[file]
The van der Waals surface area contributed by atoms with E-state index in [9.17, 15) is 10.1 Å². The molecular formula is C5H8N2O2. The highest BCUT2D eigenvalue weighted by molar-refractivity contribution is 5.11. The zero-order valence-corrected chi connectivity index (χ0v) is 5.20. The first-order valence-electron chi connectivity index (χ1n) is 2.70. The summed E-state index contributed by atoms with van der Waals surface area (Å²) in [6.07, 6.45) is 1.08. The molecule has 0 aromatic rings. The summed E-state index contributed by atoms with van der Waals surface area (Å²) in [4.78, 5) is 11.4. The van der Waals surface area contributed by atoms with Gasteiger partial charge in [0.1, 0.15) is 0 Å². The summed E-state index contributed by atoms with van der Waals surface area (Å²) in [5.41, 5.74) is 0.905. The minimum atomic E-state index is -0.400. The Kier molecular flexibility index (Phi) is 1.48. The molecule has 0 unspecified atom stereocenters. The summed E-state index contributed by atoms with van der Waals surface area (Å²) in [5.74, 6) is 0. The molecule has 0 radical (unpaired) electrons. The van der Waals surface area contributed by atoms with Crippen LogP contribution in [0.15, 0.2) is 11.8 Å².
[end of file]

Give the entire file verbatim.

The van der Waals surface area contributed by atoms with E-state index in [9.17, 15) is 10.1 Å². The molecular formula is C5H8N2O2. The highest BCUT2D eigenvalue weighted by molar-refractivity contribution is 5.11. The zero-order valence-corrected chi connectivity index (χ0v) is 5.20. The first-order valence-electron chi connectivity index (χ1n) is 2.70. The summed E-state index contributed by atoms with van der Waals surface area (Å²) in [6.07, 6.45) is 1.08. The molecule has 0 aromatic rings. The summed E-state index contributed by atoms with van der Waals surface area (Å²) in [4.78, 5) is 11.4. The van der Waals surface area contributed by atoms with Gasteiger partial charge in [0.1, 0.15) is 0 Å². The summed E-state index contributed by atoms with van der Waals surface area (Å²) in [5.41, 5.74) is 0.905. The minimum atomic E-state index is -0.400. The Kier molecular flexibility index (Phi) is 1.48. The molecule has 0 unspecified atom stereocenters. The summed E-state index contributed by atoms with van der Waals surface area (Å²) in [5.74, 6) is 0. The molecule has 0 radical (unpaired) electrons. The van der Waals surface area contributed by atoms with Crippen LogP contribution in [0.15, 0.2) is 11.8 Å².